Volcano Watch: What is the highest elevation reached by Halemaʻumaʻu lava on Kīlauea?
The 2018 collapse of southern Kaluapele (Kīlauea caldera) left a pit whose lowest point was about 1640 feet above sea level.
Since 2020, that pit has filled to a little more than 2,950 feet above sea level. One might wonder: How high the lava level could go?
We can’t answer that question but we can get an idea by looking to Kīlauea’s past.
The history of Kaluapele is a collection of periods of rising lava level within Halemaʻumaʻu, often to the point of overflowing, followed by abrupt and rapid drops in the level. After some time, the sequence repeats, rising to a slightly higher level.
The process resembles a “two steps forward, one step back” sequence, with slowly rising lava level peaks.
The highest level of lava in the past two centuries was reached in the first few months of 1894, during years of repeat surveys by the Hawaiian Government. Rapid drops of the lava level occurred on March 6, 1886, and again exactly five years later on March 6, 1891. The final rapid drop of the 19th century began on July 11, 1894.
Frank Dodge, a surveyor with the Hawaiian Government Survey, mapped Halemaʻumaʻu in August 1892 and March 1894. The 1892 survey showed a lava lake 240 feet below the rim of Halemaʻumaʻu pit and 522 feet below the Volcano House veranda on the northeast rim of the caldera (elevation 4,040 feet), then located about 490 feet northwest of the current hotel.
Elevations were measured multiple times with a surveyor’s theodolite to assure the highest accuracy possible. The lava level elevation was 3,518 feet in August 1892.
The lava level continued to rise and, in the first months of 1894, visitors and residents found that lava frequently overflowed from Halemaʻumaʻu onto the caldera floor. They also noted that the pit crater was filled, and the lava lake was “on top of a nearly circular cone” or hill.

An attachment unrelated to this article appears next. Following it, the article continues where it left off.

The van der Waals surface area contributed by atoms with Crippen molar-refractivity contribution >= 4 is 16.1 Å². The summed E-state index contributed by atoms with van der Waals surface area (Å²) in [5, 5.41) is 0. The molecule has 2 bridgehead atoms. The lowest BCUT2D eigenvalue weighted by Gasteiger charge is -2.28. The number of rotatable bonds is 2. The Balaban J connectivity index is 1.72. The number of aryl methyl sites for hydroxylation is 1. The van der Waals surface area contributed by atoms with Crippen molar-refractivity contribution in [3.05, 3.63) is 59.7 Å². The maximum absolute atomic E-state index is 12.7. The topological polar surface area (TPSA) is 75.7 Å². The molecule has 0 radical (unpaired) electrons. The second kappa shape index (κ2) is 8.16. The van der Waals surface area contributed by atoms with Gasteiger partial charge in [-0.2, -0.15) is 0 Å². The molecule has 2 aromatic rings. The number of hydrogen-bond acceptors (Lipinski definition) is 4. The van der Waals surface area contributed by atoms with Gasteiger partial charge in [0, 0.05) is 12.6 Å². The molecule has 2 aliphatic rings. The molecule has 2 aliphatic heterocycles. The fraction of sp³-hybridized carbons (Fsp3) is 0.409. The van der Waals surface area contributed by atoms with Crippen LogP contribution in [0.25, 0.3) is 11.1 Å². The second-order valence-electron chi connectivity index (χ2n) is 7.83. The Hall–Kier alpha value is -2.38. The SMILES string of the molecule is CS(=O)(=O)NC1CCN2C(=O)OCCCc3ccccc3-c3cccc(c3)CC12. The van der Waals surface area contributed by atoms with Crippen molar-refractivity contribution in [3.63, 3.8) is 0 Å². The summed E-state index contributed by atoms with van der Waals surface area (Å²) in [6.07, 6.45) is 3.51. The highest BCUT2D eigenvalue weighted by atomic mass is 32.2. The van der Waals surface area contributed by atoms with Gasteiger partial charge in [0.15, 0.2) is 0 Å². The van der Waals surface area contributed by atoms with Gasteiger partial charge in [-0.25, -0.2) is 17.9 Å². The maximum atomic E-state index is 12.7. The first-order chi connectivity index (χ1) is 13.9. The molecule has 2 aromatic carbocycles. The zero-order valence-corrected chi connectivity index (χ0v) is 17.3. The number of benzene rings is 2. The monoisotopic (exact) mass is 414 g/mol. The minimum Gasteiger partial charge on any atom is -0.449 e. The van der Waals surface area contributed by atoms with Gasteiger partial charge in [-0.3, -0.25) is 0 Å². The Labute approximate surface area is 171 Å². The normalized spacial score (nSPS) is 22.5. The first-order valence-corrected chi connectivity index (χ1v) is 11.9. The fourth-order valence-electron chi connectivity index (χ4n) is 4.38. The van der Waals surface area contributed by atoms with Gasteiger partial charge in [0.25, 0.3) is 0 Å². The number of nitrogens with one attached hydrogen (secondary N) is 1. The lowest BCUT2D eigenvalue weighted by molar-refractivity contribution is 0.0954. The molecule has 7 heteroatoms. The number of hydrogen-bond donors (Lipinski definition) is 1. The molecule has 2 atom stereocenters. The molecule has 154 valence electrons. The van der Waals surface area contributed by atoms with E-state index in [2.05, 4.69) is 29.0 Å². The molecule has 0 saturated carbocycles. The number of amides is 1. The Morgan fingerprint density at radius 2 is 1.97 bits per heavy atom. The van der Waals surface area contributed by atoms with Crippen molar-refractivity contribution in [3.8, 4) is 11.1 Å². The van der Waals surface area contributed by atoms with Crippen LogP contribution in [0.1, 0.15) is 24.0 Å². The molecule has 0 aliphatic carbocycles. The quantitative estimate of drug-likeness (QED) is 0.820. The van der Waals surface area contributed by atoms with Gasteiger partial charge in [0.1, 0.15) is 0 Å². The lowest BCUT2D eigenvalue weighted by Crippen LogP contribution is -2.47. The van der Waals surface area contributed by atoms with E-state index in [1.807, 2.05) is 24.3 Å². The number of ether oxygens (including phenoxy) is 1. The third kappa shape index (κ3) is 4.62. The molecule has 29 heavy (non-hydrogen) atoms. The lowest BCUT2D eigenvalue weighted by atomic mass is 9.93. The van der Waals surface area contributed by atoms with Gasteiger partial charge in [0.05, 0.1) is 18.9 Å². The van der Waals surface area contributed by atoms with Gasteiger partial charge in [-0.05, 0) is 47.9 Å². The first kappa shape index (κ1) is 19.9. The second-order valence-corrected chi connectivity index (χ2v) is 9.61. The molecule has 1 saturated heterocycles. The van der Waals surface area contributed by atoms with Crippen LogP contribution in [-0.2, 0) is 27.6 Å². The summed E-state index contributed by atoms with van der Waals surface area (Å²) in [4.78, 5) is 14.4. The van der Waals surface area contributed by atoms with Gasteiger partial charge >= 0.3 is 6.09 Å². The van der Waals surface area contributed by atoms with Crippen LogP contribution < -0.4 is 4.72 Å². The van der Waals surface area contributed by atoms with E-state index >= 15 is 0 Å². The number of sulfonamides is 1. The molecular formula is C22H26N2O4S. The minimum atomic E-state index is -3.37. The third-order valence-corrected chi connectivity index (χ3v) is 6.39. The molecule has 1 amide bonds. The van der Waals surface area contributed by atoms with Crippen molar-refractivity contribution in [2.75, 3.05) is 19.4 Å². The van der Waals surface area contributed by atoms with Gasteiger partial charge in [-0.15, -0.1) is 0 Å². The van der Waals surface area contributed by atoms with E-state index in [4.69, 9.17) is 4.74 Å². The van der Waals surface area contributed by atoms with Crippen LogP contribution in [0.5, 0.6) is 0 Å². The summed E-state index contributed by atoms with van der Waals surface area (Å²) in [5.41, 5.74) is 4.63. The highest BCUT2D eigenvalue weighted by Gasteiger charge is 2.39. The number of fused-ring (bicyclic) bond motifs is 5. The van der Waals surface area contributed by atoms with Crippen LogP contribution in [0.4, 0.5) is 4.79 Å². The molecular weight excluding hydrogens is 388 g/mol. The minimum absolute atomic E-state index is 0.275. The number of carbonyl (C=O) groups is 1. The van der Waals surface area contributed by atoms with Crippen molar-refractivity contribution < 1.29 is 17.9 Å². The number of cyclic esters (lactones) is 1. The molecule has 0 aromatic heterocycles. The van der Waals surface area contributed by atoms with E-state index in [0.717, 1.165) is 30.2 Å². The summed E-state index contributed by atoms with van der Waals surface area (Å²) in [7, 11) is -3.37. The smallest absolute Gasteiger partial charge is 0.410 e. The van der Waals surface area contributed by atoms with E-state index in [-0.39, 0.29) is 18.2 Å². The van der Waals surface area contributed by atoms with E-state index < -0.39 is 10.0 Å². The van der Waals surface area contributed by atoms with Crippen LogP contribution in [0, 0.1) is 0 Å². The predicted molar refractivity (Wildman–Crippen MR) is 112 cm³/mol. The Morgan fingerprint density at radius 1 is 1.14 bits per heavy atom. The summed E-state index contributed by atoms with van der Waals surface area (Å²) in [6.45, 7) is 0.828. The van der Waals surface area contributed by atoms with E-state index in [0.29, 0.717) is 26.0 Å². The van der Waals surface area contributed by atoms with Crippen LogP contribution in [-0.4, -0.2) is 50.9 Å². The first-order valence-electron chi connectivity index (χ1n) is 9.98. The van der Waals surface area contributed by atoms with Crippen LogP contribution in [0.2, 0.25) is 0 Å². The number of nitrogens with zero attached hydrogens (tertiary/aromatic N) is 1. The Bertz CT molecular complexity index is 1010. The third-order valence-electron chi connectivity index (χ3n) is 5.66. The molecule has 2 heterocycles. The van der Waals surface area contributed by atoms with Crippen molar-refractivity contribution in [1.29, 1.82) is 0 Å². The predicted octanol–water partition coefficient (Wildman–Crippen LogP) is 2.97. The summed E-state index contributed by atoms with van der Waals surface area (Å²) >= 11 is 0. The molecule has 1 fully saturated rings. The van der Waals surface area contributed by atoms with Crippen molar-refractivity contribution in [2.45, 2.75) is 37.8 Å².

Dodge completed a follow-up map on March 20, 1894, confirming the filling of Halemaʻumaʻu pit and the rising of the lava lake above the 1891 pit rims. The lava lake was about 15 acres in area atop a low shield on the caldera floor. Instead of multiple measures of elevation below the Volcano House, he only made one.
The 1894 map was excellent; but Dodge’s quick measurement of the lava lake elevation relative to the Volcano House may have been wrong. After completing the map in 1894, he stated that the lava level rose “447 feet in 19 months” since 1892; but in 1904, he began to doubt that measurement and he added a note in the margin of this map saying that the 447 feet change may be too high.
Dartmouth Professor emeritus C.H. Hitchcock suggested a compromise: assume that, in March 1894, Halemaʻumaʻu was filled to the 1892 brim so the lava level rose by only 240 feet between surveys. This ignored multiple reports and Dodge’s map of the lava lake being above the earlier rims.
Dodge responded that he could not accept Hitchcock’s suggested solution.
“The height of the lava at the ‘supreme moment for Halemaumau’ will never be positively known…It was somewhere between the -75′ and -282′, referred to the Volcano House datum.”
In addition to the map, Dodge also drew August 1892 and March 1894 cross-sections of the Halemaʻumaʻu pit at the same scale. If we ignore the questionable datum line on the 1894 cross-section and overlay on the 1892 cross-section by matching slopes outside the pit, we can graphically estimate the highest elevation.
This simple exercise shows that the March 1894 lake must have been at least 100 feet above the 1892 brim. This all-time peak elevation was a minimum of 180 ft below the Volcano House veranda or 3,860 feet above sea level.
For perspective, the 2008–2018 12-acre lava lake rose to 3,392 feet just before its final drop during the 2018 summit collapse. The 2018 Halemaʻumaʻu pit crater (370 acres) is currently filled to about 3,020 feet.
We have a long way to go to reach a new “supreme moment” for Halemaʻumaʻu.
Editorʻs Note: Volcano Watch is a weekly article and activity update written by scientists and affiliates with the U.S. Geological Survey Hawaiian Volcano Observatory.